Comparisons of pay between metropolitan areas, 2005
September 29, 2006
The pay relative averaged across all occupations for workers in the San Francisco, California, metropolitan area was 117 in 2005, meaning that pay on average was 17 percent higher in that area than in the nation as a whole.
By contrast, pay averaged across all occupations in the Brownsville, Texas, metropolitan area was 19 percent below the national average.
A pay relative is a calculation of pay—wages, salaries, commissions, and production bonuses—for a given metropolitan area relative to the nation as a whole. The calculation controls for differences among areas in occupational composition, establishment and occupational characteristics, and the fact that data are collected for areas at different times during the year.
Pay relatives have been prepared for each of 9 major occupational groups within 78 Metropolitan Statistical Areas and have been averaged across all occupations for each area. Pay relatives averaged for workers in all occupations in San Francisco and Brownsville were, respectively, the highest and lowest among the 78 areas.
To give an example for a major occupational group, the pay relative in 2005 for workers in construction and extraction occupations in San Francisco was 123. By contrast, the pay relative for workers in construction and extraction occupations in Brownsville was 72.
These data are from the BLS National Compensation Survey program. Note that the San Francisco metropolitan area also includes Oakland and San Jose; the Brownsville area also includes Harlingen and San Benito. Learn more in "Occupational Pay Relatives, 2005" (PDF) (TXT), news release USDL 06-1680.
Bureau of Labor Statistics, U.S. Department of Labor, The Economics Daily, Comparisons of pay between metropolitan areas, 2005 on the Internet at http://www.bls.gov/opub/ted/2006/sept/wk4/art05.htm (visited December 09, 2016).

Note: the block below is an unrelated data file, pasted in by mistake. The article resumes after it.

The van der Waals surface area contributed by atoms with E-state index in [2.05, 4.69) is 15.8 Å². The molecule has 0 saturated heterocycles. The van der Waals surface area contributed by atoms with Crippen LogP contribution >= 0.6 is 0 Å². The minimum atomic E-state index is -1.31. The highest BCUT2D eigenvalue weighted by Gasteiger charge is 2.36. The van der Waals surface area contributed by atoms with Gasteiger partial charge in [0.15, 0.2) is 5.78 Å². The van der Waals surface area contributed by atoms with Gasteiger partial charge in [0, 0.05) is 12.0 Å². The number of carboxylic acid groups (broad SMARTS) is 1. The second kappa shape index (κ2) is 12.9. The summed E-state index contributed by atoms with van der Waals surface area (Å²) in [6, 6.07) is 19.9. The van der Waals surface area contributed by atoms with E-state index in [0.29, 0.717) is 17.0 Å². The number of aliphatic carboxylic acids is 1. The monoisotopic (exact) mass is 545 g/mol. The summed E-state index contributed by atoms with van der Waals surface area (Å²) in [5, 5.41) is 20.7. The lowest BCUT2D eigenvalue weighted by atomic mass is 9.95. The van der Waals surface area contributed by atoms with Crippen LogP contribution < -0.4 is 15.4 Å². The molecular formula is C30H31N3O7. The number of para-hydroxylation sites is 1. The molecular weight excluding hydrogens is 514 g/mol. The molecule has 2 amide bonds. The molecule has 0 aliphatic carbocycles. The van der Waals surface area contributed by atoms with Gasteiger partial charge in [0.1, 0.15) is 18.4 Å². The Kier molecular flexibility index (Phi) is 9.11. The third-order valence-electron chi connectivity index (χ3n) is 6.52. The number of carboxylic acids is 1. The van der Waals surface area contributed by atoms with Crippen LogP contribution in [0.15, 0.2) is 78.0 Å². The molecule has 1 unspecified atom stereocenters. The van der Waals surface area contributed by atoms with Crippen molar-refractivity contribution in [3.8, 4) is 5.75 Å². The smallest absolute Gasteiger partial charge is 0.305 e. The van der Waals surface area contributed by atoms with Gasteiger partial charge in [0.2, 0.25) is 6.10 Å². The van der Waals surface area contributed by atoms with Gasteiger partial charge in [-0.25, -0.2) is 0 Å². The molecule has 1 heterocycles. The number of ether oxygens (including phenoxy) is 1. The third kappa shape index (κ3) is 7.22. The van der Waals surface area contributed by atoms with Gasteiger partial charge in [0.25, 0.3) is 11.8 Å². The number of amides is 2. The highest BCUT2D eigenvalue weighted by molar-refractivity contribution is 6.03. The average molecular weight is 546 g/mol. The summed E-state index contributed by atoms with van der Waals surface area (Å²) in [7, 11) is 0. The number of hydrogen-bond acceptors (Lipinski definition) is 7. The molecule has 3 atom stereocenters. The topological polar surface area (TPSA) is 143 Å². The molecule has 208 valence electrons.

Recent editions of Spotlight on Statistics
Workplace injuries and illnesses and employer costs for workers’ compensation
Workplace injury and illness data and the costs to employers for workers’ compensation in natural resources, construction, and maintenance occupations.
A look at the future of the U.S. labor force to 2060
Projected long-term trends in the growth, size, and composition of the labor force.
Union membership in the United States
Historical trends in union membership among employed wage and salary workers; union membership by a variety of demographic characteristics.
A look at healthcare spending, employment, pay, benefits, and prices
Spending on healthcare, current and projected employment in the industry, employer-provided healthcare benefits, healthcare prices, and pay for workers in healthcare occupations.
Self-employment in the United States
Trends in self-employment by various demographic and socioeconomic characteristics, including both the unincorporated and the incorporated self-employed, as well as data on paid employees who work for the self-employed.